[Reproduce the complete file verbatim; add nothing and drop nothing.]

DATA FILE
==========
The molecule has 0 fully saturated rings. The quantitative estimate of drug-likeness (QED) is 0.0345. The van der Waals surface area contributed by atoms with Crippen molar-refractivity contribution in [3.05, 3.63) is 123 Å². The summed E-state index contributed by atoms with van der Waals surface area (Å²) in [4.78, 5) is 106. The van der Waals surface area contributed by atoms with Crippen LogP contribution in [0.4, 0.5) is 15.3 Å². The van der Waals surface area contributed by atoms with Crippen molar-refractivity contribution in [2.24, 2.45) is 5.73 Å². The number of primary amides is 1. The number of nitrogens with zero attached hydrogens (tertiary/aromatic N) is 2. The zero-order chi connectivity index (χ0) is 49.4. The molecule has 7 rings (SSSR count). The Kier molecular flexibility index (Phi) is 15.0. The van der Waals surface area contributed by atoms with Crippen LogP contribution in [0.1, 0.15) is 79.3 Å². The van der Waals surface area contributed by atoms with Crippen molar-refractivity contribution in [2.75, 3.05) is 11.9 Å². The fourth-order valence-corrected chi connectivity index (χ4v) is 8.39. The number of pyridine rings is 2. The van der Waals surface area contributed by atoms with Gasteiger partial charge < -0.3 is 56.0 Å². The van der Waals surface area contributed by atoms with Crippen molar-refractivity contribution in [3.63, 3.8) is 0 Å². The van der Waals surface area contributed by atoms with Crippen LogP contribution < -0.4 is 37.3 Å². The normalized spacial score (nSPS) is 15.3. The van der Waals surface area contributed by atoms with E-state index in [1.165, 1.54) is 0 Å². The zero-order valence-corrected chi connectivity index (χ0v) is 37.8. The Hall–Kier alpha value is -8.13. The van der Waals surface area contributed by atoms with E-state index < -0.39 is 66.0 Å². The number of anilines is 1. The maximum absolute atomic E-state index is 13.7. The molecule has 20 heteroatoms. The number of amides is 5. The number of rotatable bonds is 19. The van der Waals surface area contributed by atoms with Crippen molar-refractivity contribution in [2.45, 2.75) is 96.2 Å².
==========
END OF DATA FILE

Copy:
The molecule has 0 fully saturated rings. The quantitative estimate of drug-likeness (QED) is 0.0345. The van der Waals surface area contributed by atoms with Crippen molar-refractivity contribution in [3.05, 3.63) is 123 Å². The summed E-state index contributed by atoms with van der Waals surface area (Å²) in [4.78, 5) is 106. The van der Waals surface area contributed by atoms with Crippen LogP contribution in [0.4, 0.5) is 15.3 Å². The van der Waals surface area contributed by atoms with Crippen molar-refractivity contribution in [2.24, 2.45) is 5.73 Å². The number of primary amides is 1. The number of nitrogens with zero attached hydrogens (tertiary/aromatic N) is 2. The zero-order chi connectivity index (χ0) is 49.4. The molecule has 7 rings (SSSR count). The Kier molecular flexibility index (Phi) is 15.0. The van der Waals surface area contributed by atoms with Crippen LogP contribution in [0.1, 0.15) is 79.3 Å². The van der Waals surface area contributed by atoms with Crippen molar-refractivity contribution in [2.75, 3.05) is 11.9 Å². The fourth-order valence-corrected chi connectivity index (χ4v) is 8.39. The number of pyridine rings is 2. The van der Waals surface area contributed by atoms with Gasteiger partial charge < -0.3 is 56.0 Å². The van der Waals surface area contributed by atoms with Crippen molar-refractivity contribution in [3.63, 3.8) is 0 Å². The van der Waals surface area contributed by atoms with Crippen LogP contribution < -0.4 is 37.3 Å². The normalized spacial score (nSPS) is 15.3. The van der Waals surface area contributed by atoms with E-state index in [1.165, 1.54) is 0 Å². The zero-order valence-corrected chi connectivity index (χ0v) is 37.8. The Hall–Kier alpha value is -8.13. The van der Waals surface area contributed by atoms with E-state index < -0.39 is 66.0 Å². The number of anilines is 1. The maximum absolute atomic E-state index is 13.7. The molecule has 20 heteroatoms. The number of amides is 5. The number of rotatable bonds is 19. The van der Waals surface area contributed by atoms with Crippen molar-refractivity contribution in [2.45, 2.75) is 96.2 Å².